These two issues continue Captain America’s search for
his good friend Dennis Dunphy his girlfriend’s archrival Snapdragon, which began in the last issue. As the first cover above notes in the corner, Shang-Chi shows up to meet Cap, setting the stage for Cap’s recruiting him to his Secret Avengers years later. As a bonus, we get a few panels from Slapstick, which introduced a wacky Looney Tunes mentality into the Marvel Universe (before Deadpool had developed to serve that role).
Captain America #412 opens with General Wo, the sumo wrestler Cap faced back in Tales of Suspense #61, facing Cap, whom Sersi transformed into Crossbones in the last issue so he, Falcon, and Diamondback could infiltrate an underground weapons expo. (“Kids get in free after 3pm!”)
Cap leads with some offensive trash talk, but not to worry—it’s all part of the act to seem like well-known nasty guy Crossbones.
Cap won’t meet Shang-Chi until the next issue, but let’s see his first appearance in this title (along with a mention of the father who is not mentioned anymore).
Back to Capbones: After he takes care of Wo and then Razor-Fist (incidentally, a Shang-Chi villain who also appeared in the movie), the master of ceremonies himself, Batroc, declares himself Cap’s fifth and final opponent… and yes, he has figured out it’s really Cap. Despite his famous code of honor, Batroc tries to blackmail Cap into letting him win.
Of course, Cap doesn’t fall for it, putting on his best Crossbones to threaten Batroc into le silence… but it is all for naught as Zaran blows his secret anyway.
Now that the jig is up, Cap ditches the disguise and reclaims his shield…
…which allows him to strike a much more impressive pose as he faces the onslaught of Marvel’s worst. (Well, maybe “worst” is too generous—none of these folks is exactly Doctor Doom.)
As Diamondback confronts Snapdragon and Sam is introduced to Shang-Chi’s right foot (ouch), Cap takes on countless villains, a grand battle that continues in Captain America #413, where our hero is more worried about his friends than his own well-being (which, to be honest, doesn’t seem much imperiled).
There he goes, thinking of others again.
Even though Cap loves a good workout, his concern for his friends takes priority, so he goads the villains into piling on to him…
…and sneaks out the bottom. Of course, skulking away offends Cap’s sense of honor, which unlike Batroc’s is still intact. (Speaking of Looney Tunes: This always reminds me of the cartoons in which a bunch of thugs jump on one character, brawling in a huge cloud of dust with fists and feet poking out, and the main character slips out of the cloud while the rest continue fighting each other.)
Having “found” Sam, Cap asks about Rachel…
…but meets Shang-Chi instead. After expressing their mutual admiration, Cap leaves to find Rachel while Sam and Shang-Chi face the remaining villains.
Uh oh, the shirt’s coming off… we know what that means!
Cap curses his insufficiently thorough preparation because he was “obsessed” with Rachel, but then thinks he sees her being carried by MODAM (the version of MODOK introduced in issue #387), and chases after them.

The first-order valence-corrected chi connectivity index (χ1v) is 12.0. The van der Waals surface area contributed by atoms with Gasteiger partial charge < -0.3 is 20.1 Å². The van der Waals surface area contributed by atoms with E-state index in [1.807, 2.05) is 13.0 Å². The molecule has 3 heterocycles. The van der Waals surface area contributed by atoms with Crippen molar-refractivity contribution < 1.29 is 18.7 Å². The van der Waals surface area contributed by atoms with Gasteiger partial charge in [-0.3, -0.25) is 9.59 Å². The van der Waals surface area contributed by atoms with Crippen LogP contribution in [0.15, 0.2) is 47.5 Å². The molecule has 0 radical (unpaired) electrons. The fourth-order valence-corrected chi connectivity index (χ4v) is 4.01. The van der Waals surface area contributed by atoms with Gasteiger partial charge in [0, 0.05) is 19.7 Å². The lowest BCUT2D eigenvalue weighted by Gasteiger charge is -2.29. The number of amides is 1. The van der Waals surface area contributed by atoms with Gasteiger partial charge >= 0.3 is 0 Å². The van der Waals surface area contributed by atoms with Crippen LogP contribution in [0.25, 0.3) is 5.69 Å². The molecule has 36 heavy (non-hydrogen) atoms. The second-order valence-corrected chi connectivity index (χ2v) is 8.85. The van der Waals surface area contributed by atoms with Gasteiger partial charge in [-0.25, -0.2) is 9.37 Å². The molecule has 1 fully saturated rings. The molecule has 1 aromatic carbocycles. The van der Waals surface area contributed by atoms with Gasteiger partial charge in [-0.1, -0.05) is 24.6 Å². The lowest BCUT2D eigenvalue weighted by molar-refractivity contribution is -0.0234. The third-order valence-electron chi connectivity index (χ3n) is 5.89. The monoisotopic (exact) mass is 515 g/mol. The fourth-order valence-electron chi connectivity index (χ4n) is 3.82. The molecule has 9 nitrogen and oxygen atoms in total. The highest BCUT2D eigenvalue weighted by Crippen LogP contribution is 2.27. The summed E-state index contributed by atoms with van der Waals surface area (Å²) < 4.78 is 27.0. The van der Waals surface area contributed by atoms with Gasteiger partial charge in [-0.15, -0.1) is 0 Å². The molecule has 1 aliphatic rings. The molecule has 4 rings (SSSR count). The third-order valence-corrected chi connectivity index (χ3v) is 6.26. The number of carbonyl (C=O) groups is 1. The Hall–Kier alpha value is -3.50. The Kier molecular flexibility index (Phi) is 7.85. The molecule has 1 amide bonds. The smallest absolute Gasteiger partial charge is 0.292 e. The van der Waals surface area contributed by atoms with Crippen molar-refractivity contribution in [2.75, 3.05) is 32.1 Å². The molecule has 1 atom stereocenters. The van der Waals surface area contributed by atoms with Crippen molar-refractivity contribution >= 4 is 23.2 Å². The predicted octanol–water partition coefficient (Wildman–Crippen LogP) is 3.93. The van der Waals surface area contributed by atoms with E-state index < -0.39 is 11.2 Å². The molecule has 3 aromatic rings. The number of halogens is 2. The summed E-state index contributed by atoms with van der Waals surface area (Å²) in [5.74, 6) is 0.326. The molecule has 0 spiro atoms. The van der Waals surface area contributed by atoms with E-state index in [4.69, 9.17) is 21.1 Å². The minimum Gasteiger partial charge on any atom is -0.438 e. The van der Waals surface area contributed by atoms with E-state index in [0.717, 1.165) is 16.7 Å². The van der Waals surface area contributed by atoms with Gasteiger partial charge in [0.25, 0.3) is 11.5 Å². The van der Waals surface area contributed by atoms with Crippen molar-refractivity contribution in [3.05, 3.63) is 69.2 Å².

But first, he has to fight some AIM agents, and makes a joke that would make even dads groan (although it’s barely one step removed from “how you like them apples?“).
The split kick is impressive, though!
He keeps going with the exceedingly lame jokes—making up for the lack of quips he was criticized for earlier in the issue, I guess—and eventually takes MODAM down…
…seemingly forgetting he’s not disguised as Crossbones anymore, judging from the feet he delivers to MODAM’s eyes below. But in the end, it wasn’t Rachel he saw, but Superia, whom he still tries to save (even though he wouldn’t have pursued her in the first place if he knew who she really was).
Where is Rachel, anyway? Earlier, her battle with Snapdragon ended when she drowned her foe in a shallow pool of water.
At the end of the issue, as Cap to wonders to himself where oh where might my Rachel be, she is emerging solemnly from the not-so-deep, and you can imagine how this act will reverberate in future issues (starting with the next one).
And switching abruptly from the deadly to the deadly-funny: In the final issue of the miniseries Slapstick, the title character is trying to convince the heavy hitters that he knows the best way to deal with the Major Threat of the Day…
…and nasty bugger that he is, he uses coffee to do it.
As well he should, Cap calls him out on this dishonorable tactic.
After all, if you can’t trust an honest cup o’ joe, what can you trust?
Captain America (vol. 1) #412, February 1993: Mark Gruenwald (writer), Rik Levins (pencils), Danny Bulanadi (inks), George Roussos (colors), Joe Rosen (letters). (More details at Marvel Database.)
Captain America (vol. 1) #413, March 1993: Mark Gruenwald (writer), Rik Levins (pencils), Danny Bulanadi (inks), George Roussos (colors), Joe Rosen (letters). (More details at Marvel Database.)
Collected in: Captain America Epic Collection: Arena of Death.
Slapstick (vol. 1) #4, February 1993: Len Kaminski (writer), James Fry (pencils), Terry Austin (inks), Glynis Oliver (colors), Bill Oakley (letters). (More details at Marvel Database.)
Not yet collected.
PREVIOUS ISSUES: Captain America #411 and Thor #458 (January 1993)
ALSO THESE MONTHS: Nick Fury, Agent of SHIELD #44 (February 1993) and Avengers #360 (March 1993)
NEXT ISSUES: Captain America #414-415 and Iron Man #292 (April-May 1993)
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